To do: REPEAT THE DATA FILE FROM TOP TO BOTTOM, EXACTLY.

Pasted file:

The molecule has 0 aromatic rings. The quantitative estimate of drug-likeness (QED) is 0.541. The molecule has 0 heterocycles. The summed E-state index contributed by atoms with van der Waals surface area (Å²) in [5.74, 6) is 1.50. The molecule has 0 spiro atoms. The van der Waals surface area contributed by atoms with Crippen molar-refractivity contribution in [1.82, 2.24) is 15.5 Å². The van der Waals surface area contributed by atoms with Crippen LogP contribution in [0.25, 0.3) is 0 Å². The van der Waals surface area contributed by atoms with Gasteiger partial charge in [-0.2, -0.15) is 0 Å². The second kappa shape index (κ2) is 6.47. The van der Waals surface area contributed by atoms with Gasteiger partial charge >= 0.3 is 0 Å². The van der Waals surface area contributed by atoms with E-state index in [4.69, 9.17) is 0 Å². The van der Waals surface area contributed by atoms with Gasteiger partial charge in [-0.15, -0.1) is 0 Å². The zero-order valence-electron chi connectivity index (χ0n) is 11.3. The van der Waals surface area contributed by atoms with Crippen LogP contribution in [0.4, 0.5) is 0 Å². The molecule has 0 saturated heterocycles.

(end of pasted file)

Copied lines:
The molecule has 0 aromatic rings. The quantitative estimate of drug-likeness (QED) is 0.541. The molecule has 0 heterocycles. The summed E-state index contributed by atoms with van der Waals surface area (Å²) in [5.74, 6) is 1.50. The molecule has 0 spiro atoms. The van der Waals surface area contributed by atoms with Crippen molar-refractivity contribution in [1.82, 2.24) is 15.5 Å². The van der Waals surface area contributed by atoms with Crippen LogP contribution in [0.25, 0.3) is 0 Å². The van der Waals surface area contributed by atoms with Gasteiger partial charge in [-0.2, -0.15) is 0 Å². The second kappa shape index (κ2) is 6.47. The van der Waals surface area contributed by atoms with Gasteiger partial charge >= 0.3 is 0 Å². The van der Waals surface area contributed by atoms with E-state index in [4.69, 9.17) is 0 Å². The van der Waals surface area contributed by atoms with Gasteiger partial charge in [-0.15, -0.1) is 0 Å². The zero-order valence-electron chi connectivity index (χ0n) is 11.3. The van der Waals surface area contributed by atoms with Crippen LogP contribution in [0.4, 0.5) is 0 Å². The molecule has 0 saturated heterocycles.